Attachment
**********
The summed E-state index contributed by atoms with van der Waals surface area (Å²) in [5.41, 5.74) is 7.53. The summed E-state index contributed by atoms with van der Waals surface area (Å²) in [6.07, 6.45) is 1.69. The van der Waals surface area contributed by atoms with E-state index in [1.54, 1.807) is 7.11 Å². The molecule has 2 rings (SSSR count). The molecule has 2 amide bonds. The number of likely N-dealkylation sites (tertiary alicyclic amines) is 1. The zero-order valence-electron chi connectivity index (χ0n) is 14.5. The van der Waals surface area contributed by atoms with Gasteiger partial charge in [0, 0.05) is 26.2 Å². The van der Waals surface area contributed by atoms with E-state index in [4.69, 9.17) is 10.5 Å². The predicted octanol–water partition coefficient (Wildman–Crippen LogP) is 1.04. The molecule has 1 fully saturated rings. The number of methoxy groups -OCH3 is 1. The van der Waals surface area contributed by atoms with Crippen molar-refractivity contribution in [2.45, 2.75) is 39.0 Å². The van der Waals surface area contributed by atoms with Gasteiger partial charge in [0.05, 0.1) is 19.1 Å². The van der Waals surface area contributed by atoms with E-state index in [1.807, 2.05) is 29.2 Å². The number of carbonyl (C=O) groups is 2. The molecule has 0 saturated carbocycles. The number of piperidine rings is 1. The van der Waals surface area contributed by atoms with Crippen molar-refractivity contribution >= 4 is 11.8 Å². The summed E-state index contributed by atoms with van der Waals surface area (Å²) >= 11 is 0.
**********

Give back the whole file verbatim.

The summed E-state index contributed by atoms with van der Waals surface area (Å²) in [5.41, 5.74) is 7.53. The summed E-state index contributed by atoms with van der Waals surface area (Å²) in [6.07, 6.45) is 1.69. The van der Waals surface area contributed by atoms with E-state index in [1.54, 1.807) is 7.11 Å². The molecule has 2 rings (SSSR count). The molecule has 2 amide bonds. The number of likely N-dealkylation sites (tertiary alicyclic amines) is 1. The zero-order valence-electron chi connectivity index (χ0n) is 14.5. The van der Waals surface area contributed by atoms with Gasteiger partial charge in [0, 0.05) is 26.2 Å². The van der Waals surface area contributed by atoms with E-state index in [4.69, 9.17) is 10.5 Å². The predicted octanol–water partition coefficient (Wildman–Crippen LogP) is 1.04. The molecule has 1 fully saturated rings. The number of methoxy groups -OCH3 is 1. The van der Waals surface area contributed by atoms with Crippen molar-refractivity contribution in [2.45, 2.75) is 39.0 Å². The van der Waals surface area contributed by atoms with Gasteiger partial charge in [0.05, 0.1) is 19.1 Å². The van der Waals surface area contributed by atoms with E-state index in [1.807, 2.05) is 29.2 Å². The number of carbonyl (C=O) groups is 2. The molecule has 0 saturated carbocycles. The number of piperidine rings is 1. The van der Waals surface area contributed by atoms with Crippen molar-refractivity contribution >= 4 is 11.8 Å². The summed E-state index contributed by atoms with van der Waals surface area (Å²) >= 11 is 0.